Bone loss due to osteoporosis takes place without symptoms, making bones more fragile and escaping detection until bones become weak and fracture. Fractures can be debilitating, life-changing injuries, but many people don’t connect their broken bones with osteoporosis. For those who have broken a bone, recovery is the topmost priority. But determining whether a fracture is a symptom of osteoporosis is equally important.
That’s because people with osteoporosis are at higher risk for future fractures. And for those over 50, the likelihood is very high that osteoporosis was a contributing factor to the first fracture. To prevent the next one, it’s critical to act quickly after a fracture to evaluate for osteoporosis, educate about strengthening bones, and employ strategies to reduce the risk of falling.
Evaluating for Osteoporosis After a Fracture
Over 53 million people in the US are either at high risk (due to osteopenia) or already have osteoporosis. The U.S. Preventive Services Task Force (USPSTF) recommends screening for osteoporosis in women aged 65 years and older and in women younger than age 65 years who have been through menopause and are at increased risk for osteoporosis. But osteoporosis is underdiagnosed due to low adherence to screening recommendations.
Most hip, spine, and wrist fractures are attributable to osteoporosis, but surprisingly, many patients are never seen for an osteoporosis evaluation or treatment after the initial fracture. Evaluating factors such as medical history, lifestyle, family history of fractures, hormone levels, use of medications that contribute to bone fragility, and the results of a bone mineral density test are the gold standard components of the osteoporosis evaluation.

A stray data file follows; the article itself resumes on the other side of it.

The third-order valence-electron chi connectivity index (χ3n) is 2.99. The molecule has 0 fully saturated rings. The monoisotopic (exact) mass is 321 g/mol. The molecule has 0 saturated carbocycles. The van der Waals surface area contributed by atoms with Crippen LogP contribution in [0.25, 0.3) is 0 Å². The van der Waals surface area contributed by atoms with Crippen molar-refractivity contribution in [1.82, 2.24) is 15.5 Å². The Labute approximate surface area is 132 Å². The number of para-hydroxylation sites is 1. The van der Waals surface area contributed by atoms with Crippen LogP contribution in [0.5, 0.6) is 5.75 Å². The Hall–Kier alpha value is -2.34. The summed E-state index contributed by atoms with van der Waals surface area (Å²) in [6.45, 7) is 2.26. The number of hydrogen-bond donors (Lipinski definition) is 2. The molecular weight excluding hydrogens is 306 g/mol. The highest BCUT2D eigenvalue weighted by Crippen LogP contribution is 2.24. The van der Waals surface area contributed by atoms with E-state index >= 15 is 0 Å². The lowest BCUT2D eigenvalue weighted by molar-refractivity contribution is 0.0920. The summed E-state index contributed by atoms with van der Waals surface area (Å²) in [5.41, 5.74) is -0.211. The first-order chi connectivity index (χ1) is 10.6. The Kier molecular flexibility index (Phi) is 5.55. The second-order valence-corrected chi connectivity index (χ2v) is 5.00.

Improving patient awareness of the link between an initial fracture and osteoporosis and incentivizing clinicians to perform recommended screening post-fracture can drive prevention efforts and interventions to lower the risk of morbidity and mortality related to osteoporotic fractures.
Educating Patients About Strengthening and Protecting Bones
Arming patients with the information they need to make informed decisions is the key to treatment adherence. Treatment strategies might include discussing medication or hormone replacement therapy (for men). Aside from medication, other strategies might include:
- Following a diet rich in Calcium and vitamin D, including supplementation if necessary
- Lowering sodium intake
- Adhering to recommended daily protein intake for men (56 grams) and women (46 grams)
- Quitting smoking
Patients are more receptive to recommendations when the clinician takes the time to understand their preferences, plainly explains the risks and benefits of treatment, creates an environment for shared decision making and frames advice around the factors they find important.
In an effort to avoid a repeat fracture, many people reduce or altogether eliminate their day-to-day level of physical activity and exercise. But in fact, this has the opposite effect. Instead, patients should be encouraged to continue being physically active, as exercise helps reduce the risk of fracture by preserving bones and by helping prevent falls in the following ways:
Weight-bearing (walking, stairs, dancing) and resistance (free weights or machine weights) exercise builds and maintains bone density, improving strength, balance, and flexibility, all of which reduce the chance of falls
Patients should also be encouraged to correct vision or hearing loss, as both are contributors to falls. Reviewing medications for potential interactions or effects that increase fall risk is also important. Finally, assessing the home environment for risks such as poor lighting (especially in the bedroom and bathroom), loose rugs or cords, or other tripping hazards is critical.
After the first fracture, patients should act fast to prevent the next one. Clinicians can help patients take charge of their health and wellbeing by pointing them to these additional resources:
NIH Osteoporosis and Related Bone Diseases ~ National Resource Center
National Institute on Aging
American Academy of Orthopaedic Surgeons
National Osteoporosis Foundation